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AN ARMY sergeant and four corporals accused of bullying recruits were simply demonstrating the "lighter side of the army", their former CO said yesterday.

The five are alleged to have made youngsters put soap and hair in their mouths, forcing one to simulate sex in front of colleagues and others to wipe chocolate from an NCO's bottom. A mock execution A mock execution is a method of psychological torture, whereby the subject is made to believe that they are being led to their execution. This usually involves blindfolding the subject, making them recount last wishes, or making them dig their own grave, and sometimes it can go as  is also said to have been staged. But ex-lieutenant Hugo Smyth, 29, called the incidents at a training college at Winchester, Hants, "just a bit of fun".

He told a court-martial: "Soldiers have personalities too." Mr Smyth, now a civilian, said: "We were trying to get the schoolboy out of the recruits and put the soldier into them." Cpl Kevin Hosford used a Mars bar The Mars Bar is a chocolate bar manufactured by Mars Incorporated. It was first manufactured in Slough in the United Kingdom in 1932 as a sweeter version of the Milky Way bar which Mars produced in the USA.  melted between his buttocks buttocks /butĀ·tocks/ (butĀ“oks) the two fleshy prominences formed by the gluteal muscles on the lower part of the back.  to show the consequences of defecating in a sleeping bag, it is said.

Mr Smyth said the reaction from recruits was one of amusement and they did not mind wiping away the chocolate. He added: "As a lesson, it got the point across in an enthusiastic manner." Referring to allegations that instructors put soap and hair in recruits' mouths to punish untidiness, he said: "You have to employ a method they will remember."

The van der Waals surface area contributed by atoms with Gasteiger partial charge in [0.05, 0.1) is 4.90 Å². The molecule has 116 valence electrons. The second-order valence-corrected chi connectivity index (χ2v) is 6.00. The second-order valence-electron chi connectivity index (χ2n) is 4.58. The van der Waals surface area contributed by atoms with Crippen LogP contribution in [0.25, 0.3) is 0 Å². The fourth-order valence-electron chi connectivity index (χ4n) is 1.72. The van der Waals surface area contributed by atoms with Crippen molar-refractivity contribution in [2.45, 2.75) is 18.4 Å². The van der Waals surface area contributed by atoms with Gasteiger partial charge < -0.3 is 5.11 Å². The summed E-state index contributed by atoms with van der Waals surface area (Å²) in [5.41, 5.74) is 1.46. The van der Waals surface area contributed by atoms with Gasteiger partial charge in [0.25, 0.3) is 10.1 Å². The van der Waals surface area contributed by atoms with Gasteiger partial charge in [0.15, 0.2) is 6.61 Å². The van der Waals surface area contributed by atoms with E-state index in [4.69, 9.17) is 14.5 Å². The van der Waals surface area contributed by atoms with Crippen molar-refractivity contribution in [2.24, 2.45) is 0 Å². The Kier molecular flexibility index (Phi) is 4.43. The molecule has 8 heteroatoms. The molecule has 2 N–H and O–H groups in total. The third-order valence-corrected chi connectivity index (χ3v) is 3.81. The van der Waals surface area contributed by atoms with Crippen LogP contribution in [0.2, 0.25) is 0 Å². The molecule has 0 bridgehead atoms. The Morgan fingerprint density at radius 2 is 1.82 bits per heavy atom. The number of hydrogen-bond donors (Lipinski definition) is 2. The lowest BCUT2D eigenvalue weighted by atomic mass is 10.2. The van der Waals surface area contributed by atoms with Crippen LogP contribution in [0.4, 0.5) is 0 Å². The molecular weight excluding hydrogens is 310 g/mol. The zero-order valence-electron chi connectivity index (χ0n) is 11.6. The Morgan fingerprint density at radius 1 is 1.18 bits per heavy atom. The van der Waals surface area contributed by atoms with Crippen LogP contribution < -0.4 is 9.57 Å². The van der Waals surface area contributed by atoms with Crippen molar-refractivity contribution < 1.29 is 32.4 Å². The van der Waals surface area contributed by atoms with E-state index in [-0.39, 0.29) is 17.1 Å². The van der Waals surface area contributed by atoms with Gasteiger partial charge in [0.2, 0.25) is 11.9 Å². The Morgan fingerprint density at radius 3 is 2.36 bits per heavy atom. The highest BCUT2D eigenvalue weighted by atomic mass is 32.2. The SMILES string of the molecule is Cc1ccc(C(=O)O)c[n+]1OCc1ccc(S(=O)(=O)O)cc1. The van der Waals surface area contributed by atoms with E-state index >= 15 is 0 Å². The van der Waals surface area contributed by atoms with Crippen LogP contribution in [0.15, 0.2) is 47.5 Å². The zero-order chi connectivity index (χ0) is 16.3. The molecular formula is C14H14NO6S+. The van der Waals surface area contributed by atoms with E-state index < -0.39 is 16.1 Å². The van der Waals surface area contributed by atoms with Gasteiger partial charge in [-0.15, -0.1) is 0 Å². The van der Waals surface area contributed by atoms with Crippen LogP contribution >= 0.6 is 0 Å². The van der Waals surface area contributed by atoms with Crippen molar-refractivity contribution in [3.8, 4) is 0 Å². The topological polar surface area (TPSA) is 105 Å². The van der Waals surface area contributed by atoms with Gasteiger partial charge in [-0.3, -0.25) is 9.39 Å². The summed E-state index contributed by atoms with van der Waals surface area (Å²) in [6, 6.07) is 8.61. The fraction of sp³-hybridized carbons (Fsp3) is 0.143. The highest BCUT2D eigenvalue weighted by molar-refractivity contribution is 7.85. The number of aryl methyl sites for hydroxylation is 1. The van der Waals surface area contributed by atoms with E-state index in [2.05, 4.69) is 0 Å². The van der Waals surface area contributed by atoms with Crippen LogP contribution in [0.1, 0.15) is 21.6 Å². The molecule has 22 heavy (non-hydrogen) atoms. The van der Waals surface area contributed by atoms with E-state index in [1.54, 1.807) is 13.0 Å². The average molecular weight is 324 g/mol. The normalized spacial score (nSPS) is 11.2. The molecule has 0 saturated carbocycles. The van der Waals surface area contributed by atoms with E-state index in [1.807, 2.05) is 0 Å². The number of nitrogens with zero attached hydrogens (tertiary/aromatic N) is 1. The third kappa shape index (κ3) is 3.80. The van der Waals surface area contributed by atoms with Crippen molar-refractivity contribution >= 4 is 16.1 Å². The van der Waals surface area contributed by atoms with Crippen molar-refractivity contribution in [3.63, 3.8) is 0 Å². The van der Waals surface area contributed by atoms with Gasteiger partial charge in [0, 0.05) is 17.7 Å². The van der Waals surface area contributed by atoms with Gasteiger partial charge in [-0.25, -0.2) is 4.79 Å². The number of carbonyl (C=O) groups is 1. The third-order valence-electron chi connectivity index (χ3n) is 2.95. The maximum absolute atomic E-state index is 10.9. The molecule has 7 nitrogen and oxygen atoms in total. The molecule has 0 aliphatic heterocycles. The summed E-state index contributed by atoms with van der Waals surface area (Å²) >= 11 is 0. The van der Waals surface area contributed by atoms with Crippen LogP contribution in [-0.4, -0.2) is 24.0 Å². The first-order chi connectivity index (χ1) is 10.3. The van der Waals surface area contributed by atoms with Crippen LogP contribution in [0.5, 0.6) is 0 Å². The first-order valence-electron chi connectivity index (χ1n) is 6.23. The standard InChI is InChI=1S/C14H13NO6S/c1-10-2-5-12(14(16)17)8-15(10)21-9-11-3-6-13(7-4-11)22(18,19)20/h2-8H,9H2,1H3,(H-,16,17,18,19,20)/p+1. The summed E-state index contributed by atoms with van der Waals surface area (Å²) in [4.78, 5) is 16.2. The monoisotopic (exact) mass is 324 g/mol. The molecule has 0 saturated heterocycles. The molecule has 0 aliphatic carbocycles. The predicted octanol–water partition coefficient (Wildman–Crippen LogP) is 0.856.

He could not recall a mock execution, but said blank ammunition from an exercise would be "fired off" at the end of the day. Mr Smyth added: "On this particular occasion, rounds were aimed in the general direction of the recruits.

"They would roll down the hill and play `dead ant' like in the television programme Blackadder. They would shake their arms and legs in the air."

Cpl Hosford and Cpl Mark Hey, of the Royal Dragoon Guards The Royal Dragoon Guards is a cavalry regiment of the British Army. It was formed in 1992 by the amalgamation of two other regiments:
  • 4th/7th Royal Dragoon Guards
  • 5th Royal Inniskilling Dragoon Guards
, Sgt Carl Dakin, of 1st The Queen's Dragoon Guards Dragoon guards was, in some armies, particularly the British Army, the designation used to refer to heavy cavalry regiments from the 18th century onwards. Dragoon guards usually wore cuirasses and helmets and carried heavy sabres, and were similar to cuirassiers in other armies. , Cpl Trevor Gray, of the Queen's Royal Hussars The Queen's Royal Hussars (The Queen's Own and Royal Irish), (QRH), is the senior United Kingdom light cavalry regiment. It was formed on 1 September 1993 from the amalgamation of The Queen's Own Hussars and The Queen's Royal Irish Hussars. , and Cpl Brian Gildea, of the Royal Scots Dragoon Guards The Royal Scots Dragoon Guards (Carabiniers and Greys) (SCOTS DG) is a cavalry regiment of the British Army, and the senior Scottish regiment. It was formed on 2 July 1971 at Holyrood, Edinburgh, by the amalgamation of the 3rd Carabiniers (Prince of Wales's Dragoon Guards) , all deny ill-treatment charges.

Yesterday at Aldershot, Hosford, Hey and Dakin were each cleared of one of the charges against them. The court-martial continues.
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Copyright 1999 Gale, Cengage Learning. All rights reserved.

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Publication:The Mirror (London, England)
Date:Aug 7, 1999
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